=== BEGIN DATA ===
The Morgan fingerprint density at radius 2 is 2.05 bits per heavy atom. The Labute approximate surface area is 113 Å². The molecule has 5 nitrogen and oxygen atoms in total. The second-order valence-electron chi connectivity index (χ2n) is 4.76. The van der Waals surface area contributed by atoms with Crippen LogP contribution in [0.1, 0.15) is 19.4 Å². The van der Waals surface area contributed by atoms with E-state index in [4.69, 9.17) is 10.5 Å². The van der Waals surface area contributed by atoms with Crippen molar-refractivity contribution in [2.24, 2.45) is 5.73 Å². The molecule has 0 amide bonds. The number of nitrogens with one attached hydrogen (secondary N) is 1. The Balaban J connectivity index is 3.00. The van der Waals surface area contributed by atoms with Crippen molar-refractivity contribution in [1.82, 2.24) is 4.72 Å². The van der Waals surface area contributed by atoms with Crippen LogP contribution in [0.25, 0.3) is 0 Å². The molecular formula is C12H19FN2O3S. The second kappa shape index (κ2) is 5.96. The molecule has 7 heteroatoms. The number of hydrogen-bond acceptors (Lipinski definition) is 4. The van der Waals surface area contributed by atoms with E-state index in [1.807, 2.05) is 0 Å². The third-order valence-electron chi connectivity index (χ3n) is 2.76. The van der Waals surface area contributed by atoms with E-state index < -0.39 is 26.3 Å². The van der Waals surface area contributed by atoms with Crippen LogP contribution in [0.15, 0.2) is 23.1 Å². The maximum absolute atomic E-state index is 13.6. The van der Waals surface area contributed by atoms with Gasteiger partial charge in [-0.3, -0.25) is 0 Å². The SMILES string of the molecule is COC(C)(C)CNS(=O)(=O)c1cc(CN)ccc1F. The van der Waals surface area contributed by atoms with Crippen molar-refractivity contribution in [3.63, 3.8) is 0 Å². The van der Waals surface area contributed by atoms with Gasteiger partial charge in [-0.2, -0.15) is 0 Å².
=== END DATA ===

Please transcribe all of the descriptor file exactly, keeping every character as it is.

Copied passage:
The Morgan fingerprint density at radius 2 is 2.05 bits per heavy atom. The Labute approximate surface area is 113 Å². The molecule has 5 nitrogen and oxygen atoms in total. The second-order valence-electron chi connectivity index (χ2n) is 4.76. The van der Waals surface area contributed by atoms with Crippen LogP contribution in [0.1, 0.15) is 19.4 Å². The van der Waals surface area contributed by atoms with E-state index in [4.69, 9.17) is 10.5 Å². The van der Waals surface area contributed by atoms with Crippen molar-refractivity contribution in [2.24, 2.45) is 5.73 Å². The molecule has 0 amide bonds. The number of nitrogens with one attached hydrogen (secondary N) is 1. The Balaban J connectivity index is 3.00. The van der Waals surface area contributed by atoms with Crippen molar-refractivity contribution in [1.82, 2.24) is 4.72 Å². The van der Waals surface area contributed by atoms with Crippen LogP contribution in [0.25, 0.3) is 0 Å². The molecular formula is C12H19FN2O3S. The second kappa shape index (κ2) is 5.96. The molecule has 7 heteroatoms. The number of hydrogen-bond acceptors (Lipinski definition) is 4. The van der Waals surface area contributed by atoms with E-state index in [1.807, 2.05) is 0 Å². The third-order valence-electron chi connectivity index (χ3n) is 2.76. The van der Waals surface area contributed by atoms with E-state index < -0.39 is 26.3 Å². The van der Waals surface area contributed by atoms with Crippen LogP contribution in [0.15, 0.2) is 23.1 Å². The maximum absolute atomic E-state index is 13.6. The van der Waals surface area contributed by atoms with Gasteiger partial charge in [-0.3, -0.25) is 0 Å². The SMILES string of the molecule is COC(C)(C)CNS(=O)(=O)c1cc(CN)ccc1F. The van der Waals surface area contributed by atoms with Crippen molar-refractivity contribution in [3.63, 3.8) is 0 Å². The van der Waals surface area contributed by atoms with Gasteiger partial charge in [-0.2, -0.15) is 0 Å².